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PortmahomackMonastery of the Picts$
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Martin Carver

Print publication date: 2008

Print ISBN-13: 9780748624416

Published to Edinburgh Scholarship Online: September 2012

DOI: 10.3366/edinburgh/9780748624416.001.0001

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PRINTED FROM EDINBURGH SCHOLARSHIP ONLINE (www.edinburgh.universitypressscholarship.com). (c) Copyright Edinburgh University Press, 2020. All Rights Reserved. An individual user may print out a PDF of a single chapter of a monograph in ESO for personal use.date: 23 November 2020

A holy place in history

A holy place in history

Chapter:
(p.191) Chapter 10 A holy place in history
Source:
Portmahomack
Author(s):

Martin Carver

Publisher:
Edinburgh University Press
DOI:10.3366/edinburgh/9780748624416.003.0010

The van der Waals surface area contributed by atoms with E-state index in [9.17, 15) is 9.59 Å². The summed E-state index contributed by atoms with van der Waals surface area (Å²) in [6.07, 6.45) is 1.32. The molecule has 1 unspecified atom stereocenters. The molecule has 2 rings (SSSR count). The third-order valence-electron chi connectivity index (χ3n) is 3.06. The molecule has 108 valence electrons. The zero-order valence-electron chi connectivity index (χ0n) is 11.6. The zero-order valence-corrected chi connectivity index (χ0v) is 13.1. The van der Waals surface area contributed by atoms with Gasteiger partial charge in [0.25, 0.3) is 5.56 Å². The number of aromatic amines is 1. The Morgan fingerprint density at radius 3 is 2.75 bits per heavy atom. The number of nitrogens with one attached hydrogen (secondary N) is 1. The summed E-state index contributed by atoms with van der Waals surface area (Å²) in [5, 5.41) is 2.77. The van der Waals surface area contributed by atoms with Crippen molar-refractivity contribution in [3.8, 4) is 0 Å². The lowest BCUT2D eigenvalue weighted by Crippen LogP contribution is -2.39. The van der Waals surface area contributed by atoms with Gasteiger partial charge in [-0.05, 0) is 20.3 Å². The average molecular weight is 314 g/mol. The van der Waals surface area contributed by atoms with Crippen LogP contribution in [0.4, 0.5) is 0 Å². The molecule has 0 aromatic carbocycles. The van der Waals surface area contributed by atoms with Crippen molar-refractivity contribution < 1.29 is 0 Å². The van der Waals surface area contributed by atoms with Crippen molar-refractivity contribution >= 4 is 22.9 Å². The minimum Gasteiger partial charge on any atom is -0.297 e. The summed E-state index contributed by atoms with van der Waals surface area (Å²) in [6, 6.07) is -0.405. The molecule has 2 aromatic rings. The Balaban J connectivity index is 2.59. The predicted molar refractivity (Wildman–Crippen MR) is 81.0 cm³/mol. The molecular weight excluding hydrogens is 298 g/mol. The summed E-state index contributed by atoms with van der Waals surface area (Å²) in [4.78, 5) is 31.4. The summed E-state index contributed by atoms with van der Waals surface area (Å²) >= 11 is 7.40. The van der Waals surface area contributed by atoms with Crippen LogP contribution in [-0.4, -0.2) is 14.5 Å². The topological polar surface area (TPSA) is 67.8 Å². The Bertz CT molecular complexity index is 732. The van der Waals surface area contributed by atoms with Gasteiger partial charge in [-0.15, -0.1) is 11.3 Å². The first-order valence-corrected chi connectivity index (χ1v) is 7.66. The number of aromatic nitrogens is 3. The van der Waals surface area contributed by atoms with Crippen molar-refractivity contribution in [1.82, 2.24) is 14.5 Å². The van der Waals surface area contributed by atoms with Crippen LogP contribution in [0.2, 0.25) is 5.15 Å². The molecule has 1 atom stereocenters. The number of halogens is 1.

Although it is fertile land and actively farmed, the Tarbat peninsula remains today as a very special holy place steeped in history, comparable to Iona. In the final chapter of the book the author advances his theory about the reception of Christianity by prehistoric peoples, supposing it to be through a process of cautious intellectual and political choice by the Picts, not force of argument by individual missionaries. The later symbol stones on the peninsula are proposed as memorials to local saints, holy men and women, carrying on their obverse face an excerpt from the lives of those commemorated – in short hagiographies in stone. The Picts emerge from this book as highly intelligent and creative people, cautious in political alliance and for good reason. The Norse, the English and finally the Scots all had designs on their beautiful and productive lands.

Keywords:   Prehistoric religion, Christianity, conversion, missionary, Pictish cross slabs

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